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PC retail revenues lag way behind unit growth

Figures for 1999 reveal that sales of desktop computers to consumers through traditional retail channels have seen a 37 percent rise, a research firm says.

Top five PC makers chart Retail sales of desktop PCs shot up in 1999, according to a new study, driven by ISP rebates and bargain-basement prices.

But success has come at a cost as revenue is growing less than one-fourth as fast.

Sales of desktop computers to consumers through the traditional retail channel, including consumer electronics and office supply stores but not direct sellers like Gateway and Dell, shot up 37 percent in 1999, according to the survey from market research firm NPD Intelect. Compaq led the market in terms of unit shipments, with 33 percent of the market, while Hewlett-Packard came in first by revenue, with 35 percent of the market.

NPD Intelect polled over 10,000 separate stores from 100 different retail chains in compiling the yearly figures.

Although retail stores are benefiting from healthy sales volumes, the numbers do not mask the ongoing trouble the PC market is having as a result of the free fall PC prices have experienced over the last few years. Despite the staggering 37 percent unit growth, revenues only grew by 9 percent, a gap reflected in the woes PC makers have been reporting in earnings announcements this week.

"A lot of it has to do with Emachines--they lowered the bar in terms of how low prices could go." said NPD Intelect senior account manager Lisa Schmidt. "Emachines certainly sold a lot of units, and Compaq and HP have had to lower their prices as a result."

Last year also saw heavy consolidation, according to the survey. Market share for middle- and bottom-tier manufacturers fell by 53 percent, while manufacturers like IBM, Packard Bell and Acer exited the market. At the same time, newcomer Emachines proved its cheap PC popularity was no fluke, maintaining a position in the top five in terms of both revenue and unit shipments.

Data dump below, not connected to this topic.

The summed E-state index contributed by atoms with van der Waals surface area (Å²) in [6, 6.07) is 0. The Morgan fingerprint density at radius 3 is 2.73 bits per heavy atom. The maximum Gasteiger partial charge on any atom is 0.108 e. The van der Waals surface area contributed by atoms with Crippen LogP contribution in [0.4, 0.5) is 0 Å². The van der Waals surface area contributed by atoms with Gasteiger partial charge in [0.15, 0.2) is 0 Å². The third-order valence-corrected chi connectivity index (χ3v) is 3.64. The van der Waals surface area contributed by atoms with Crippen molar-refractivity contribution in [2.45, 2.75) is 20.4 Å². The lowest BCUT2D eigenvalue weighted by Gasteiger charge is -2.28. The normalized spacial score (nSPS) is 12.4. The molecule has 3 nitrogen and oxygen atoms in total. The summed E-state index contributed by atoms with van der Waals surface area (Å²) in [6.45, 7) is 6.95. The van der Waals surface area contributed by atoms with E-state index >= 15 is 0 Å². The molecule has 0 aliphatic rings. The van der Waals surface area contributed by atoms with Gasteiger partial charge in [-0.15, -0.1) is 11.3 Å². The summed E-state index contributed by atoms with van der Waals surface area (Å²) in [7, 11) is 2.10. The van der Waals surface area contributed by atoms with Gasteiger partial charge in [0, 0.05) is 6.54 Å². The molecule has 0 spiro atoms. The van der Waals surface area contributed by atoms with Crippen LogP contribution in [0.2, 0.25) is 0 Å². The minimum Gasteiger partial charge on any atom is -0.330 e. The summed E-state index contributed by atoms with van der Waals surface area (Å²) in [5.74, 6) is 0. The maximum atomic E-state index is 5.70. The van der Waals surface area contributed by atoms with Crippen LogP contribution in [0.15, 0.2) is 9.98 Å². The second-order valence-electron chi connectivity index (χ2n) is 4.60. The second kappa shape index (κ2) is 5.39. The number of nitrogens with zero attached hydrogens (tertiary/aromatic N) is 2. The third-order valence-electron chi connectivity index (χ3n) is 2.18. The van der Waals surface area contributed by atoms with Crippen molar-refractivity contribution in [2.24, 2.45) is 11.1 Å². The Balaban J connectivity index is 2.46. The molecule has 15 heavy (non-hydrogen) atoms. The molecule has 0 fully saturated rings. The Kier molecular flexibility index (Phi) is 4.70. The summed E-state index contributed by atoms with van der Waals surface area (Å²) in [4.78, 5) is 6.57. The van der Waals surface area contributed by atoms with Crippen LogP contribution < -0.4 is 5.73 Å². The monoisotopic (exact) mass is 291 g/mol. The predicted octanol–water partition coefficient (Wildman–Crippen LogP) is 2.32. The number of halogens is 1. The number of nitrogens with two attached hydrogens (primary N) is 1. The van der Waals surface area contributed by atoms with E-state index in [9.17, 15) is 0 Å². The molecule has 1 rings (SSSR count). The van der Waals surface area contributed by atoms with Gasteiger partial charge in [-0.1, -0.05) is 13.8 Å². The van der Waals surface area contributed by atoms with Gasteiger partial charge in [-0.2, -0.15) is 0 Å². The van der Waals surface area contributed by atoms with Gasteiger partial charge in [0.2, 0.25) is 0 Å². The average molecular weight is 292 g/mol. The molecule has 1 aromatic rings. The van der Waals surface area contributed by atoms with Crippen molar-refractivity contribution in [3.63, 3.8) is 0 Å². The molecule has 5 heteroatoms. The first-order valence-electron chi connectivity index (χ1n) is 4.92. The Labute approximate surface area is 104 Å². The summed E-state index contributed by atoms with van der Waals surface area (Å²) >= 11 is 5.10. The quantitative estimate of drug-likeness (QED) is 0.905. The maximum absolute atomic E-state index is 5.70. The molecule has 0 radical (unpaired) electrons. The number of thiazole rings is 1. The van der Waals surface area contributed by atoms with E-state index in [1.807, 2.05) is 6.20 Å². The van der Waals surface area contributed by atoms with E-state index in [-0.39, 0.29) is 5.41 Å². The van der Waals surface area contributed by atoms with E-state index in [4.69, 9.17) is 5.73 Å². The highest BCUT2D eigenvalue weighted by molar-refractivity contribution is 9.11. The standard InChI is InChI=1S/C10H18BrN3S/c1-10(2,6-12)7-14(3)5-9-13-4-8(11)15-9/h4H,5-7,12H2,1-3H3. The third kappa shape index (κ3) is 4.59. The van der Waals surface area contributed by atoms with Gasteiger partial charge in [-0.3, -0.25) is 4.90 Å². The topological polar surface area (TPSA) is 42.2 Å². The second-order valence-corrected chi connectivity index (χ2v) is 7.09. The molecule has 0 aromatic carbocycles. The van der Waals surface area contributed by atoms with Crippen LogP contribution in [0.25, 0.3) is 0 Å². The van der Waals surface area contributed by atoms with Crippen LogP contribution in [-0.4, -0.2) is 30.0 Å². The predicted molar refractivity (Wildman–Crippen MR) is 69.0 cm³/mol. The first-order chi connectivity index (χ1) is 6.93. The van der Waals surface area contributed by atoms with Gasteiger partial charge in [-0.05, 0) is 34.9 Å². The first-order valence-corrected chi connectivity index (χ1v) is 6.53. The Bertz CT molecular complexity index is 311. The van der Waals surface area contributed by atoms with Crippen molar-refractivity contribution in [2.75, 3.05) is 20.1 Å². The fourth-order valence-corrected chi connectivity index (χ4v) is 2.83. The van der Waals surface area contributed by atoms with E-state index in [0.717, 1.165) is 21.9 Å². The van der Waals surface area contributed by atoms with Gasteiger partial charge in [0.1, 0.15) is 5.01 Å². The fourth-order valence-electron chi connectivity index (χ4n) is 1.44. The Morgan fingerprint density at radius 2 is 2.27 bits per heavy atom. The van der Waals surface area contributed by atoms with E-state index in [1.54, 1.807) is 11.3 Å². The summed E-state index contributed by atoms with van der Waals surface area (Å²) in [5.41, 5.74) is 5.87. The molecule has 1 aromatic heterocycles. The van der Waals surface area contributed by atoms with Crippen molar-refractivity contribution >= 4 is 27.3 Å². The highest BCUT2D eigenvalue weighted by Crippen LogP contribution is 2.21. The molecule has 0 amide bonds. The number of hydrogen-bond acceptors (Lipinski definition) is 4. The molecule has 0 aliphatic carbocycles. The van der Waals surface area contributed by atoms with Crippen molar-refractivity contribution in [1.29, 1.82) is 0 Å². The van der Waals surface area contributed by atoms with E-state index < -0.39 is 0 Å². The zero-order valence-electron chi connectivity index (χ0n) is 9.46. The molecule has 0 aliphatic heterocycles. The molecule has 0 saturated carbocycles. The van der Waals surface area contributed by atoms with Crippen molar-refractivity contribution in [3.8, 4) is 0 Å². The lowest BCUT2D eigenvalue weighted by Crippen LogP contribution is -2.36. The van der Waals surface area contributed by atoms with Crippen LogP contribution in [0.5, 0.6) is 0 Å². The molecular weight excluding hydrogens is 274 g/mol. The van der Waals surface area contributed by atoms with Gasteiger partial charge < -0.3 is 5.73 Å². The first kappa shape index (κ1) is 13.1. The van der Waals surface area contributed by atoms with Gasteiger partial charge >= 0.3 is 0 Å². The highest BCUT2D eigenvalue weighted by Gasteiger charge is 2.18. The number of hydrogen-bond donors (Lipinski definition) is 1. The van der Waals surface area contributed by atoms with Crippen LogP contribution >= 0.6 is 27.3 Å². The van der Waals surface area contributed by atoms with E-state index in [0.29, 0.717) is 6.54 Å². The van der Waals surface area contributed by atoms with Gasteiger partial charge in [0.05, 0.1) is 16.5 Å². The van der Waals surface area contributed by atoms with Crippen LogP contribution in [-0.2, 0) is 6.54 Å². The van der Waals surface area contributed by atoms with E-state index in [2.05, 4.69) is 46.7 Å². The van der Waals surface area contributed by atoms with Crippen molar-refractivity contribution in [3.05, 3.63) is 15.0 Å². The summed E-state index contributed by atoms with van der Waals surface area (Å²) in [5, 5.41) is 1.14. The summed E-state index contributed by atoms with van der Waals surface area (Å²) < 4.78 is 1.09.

"I think it's a little surprising how well Emachines has been able to maintain their success," Schmidt said. "They're not a six-month phenomenon."

Sales last year also rose dramatically in the third quarter, as retailers began unveiling new rebate plans for customers who signed up for long-term Internet service contracts. Under the terms of the rebates, those who agreed to three-year contracts would receive rebates of up to $400 off PC products, which resulted in free or nearly free PCs from Compaq, HP, Emachines or any other company offering a sub-$500 system.

"The back to school volume was exceptional," Schmidt said, noting that December unit growth, typically a very strong sales month, was down from the third quarter.

Apple Computer rounded out the top five computer makers, still riding the wave of its popular iMac line of home computers. Although the iMac is still one of the more popular models offered at the retail level, the enormous enthusiasm among consumers for the curvy computer has waned somewhat, Schmidt said.

"When Apple first introduced the iMac, it had a lot of steam," she said. "But at some point you would expect that things would stabilize a little bit, and that's what's happening."